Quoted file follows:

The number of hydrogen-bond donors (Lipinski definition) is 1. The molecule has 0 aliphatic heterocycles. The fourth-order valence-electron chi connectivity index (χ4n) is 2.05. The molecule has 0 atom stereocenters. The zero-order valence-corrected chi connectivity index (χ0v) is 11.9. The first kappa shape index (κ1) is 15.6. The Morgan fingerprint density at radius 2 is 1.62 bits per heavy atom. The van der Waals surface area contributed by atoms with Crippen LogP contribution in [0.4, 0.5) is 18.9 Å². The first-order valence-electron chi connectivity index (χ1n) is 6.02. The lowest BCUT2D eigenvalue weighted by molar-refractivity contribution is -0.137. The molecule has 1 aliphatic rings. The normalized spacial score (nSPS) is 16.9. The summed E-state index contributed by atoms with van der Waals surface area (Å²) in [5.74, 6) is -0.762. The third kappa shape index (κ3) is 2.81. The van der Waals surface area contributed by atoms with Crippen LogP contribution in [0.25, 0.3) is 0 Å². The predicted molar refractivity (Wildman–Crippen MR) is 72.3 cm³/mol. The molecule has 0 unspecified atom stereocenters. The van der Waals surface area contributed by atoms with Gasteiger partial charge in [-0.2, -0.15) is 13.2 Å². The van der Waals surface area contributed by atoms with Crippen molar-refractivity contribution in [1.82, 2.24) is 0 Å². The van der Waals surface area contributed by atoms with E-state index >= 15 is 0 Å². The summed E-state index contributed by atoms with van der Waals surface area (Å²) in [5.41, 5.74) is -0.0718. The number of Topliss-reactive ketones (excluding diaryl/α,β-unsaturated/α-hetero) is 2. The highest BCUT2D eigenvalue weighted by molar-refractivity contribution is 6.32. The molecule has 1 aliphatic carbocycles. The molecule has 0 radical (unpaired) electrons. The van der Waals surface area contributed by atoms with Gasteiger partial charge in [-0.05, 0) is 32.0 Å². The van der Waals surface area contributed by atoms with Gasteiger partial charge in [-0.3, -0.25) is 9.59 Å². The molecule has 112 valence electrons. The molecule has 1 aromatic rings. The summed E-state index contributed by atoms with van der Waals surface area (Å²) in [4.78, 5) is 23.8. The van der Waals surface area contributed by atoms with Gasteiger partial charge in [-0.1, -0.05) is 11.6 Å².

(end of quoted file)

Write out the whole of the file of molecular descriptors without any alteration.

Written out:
The number of hydrogen-bond donors (Lipinski definition) is 1. The molecule has 0 aliphatic heterocycles. The fourth-order valence-electron chi connectivity index (χ4n) is 2.05. The molecule has 0 atom stereocenters. The zero-order valence-corrected chi connectivity index (χ0v) is 11.9. The first kappa shape index (κ1) is 15.6. The Morgan fingerprint density at radius 2 is 1.62 bits per heavy atom. The van der Waals surface area contributed by atoms with Crippen LogP contribution in [0.4, 0.5) is 18.9 Å². The first-order valence-electron chi connectivity index (χ1n) is 6.02. The lowest BCUT2D eigenvalue weighted by molar-refractivity contribution is -0.137. The molecule has 1 aliphatic rings. The normalized spacial score (nSPS) is 16.9. The summed E-state index contributed by atoms with van der Waals surface area (Å²) in [5.74, 6) is -0.762. The third kappa shape index (κ3) is 2.81. The van der Waals surface area contributed by atoms with Crippen LogP contribution in [0.25, 0.3) is 0 Å². The predicted molar refractivity (Wildman–Crippen MR) is 72.3 cm³/mol. The molecule has 0 unspecified atom stereocenters. The van der Waals surface area contributed by atoms with Gasteiger partial charge in [-0.2, -0.15) is 13.2 Å². The van der Waals surface area contributed by atoms with Crippen molar-refractivity contribution in [1.82, 2.24) is 0 Å². The van der Waals surface area contributed by atoms with E-state index >= 15 is 0 Å². The summed E-state index contributed by atoms with van der Waals surface area (Å²) in [5.41, 5.74) is -0.0718. The number of Topliss-reactive ketones (excluding diaryl/α,β-unsaturated/α-hetero) is 2. The highest BCUT2D eigenvalue weighted by molar-refractivity contribution is 6.32. The molecule has 1 aliphatic carbocycles. The molecule has 0 radical (unpaired) electrons. The van der Waals surface area contributed by atoms with Gasteiger partial charge in [-0.05, 0) is 32.0 Å². The van der Waals surface area contributed by atoms with Gasteiger partial charge in [-0.3, -0.25) is 9.59 Å². The molecule has 112 valence electrons. The molecule has 1 aromatic rings. The summed E-state index contributed by atoms with van der Waals surface area (Å²) in [4.78, 5) is 23.8. The van der Waals surface area contributed by atoms with Gasteiger partial charge in [-0.1, -0.05) is 11.6 Å².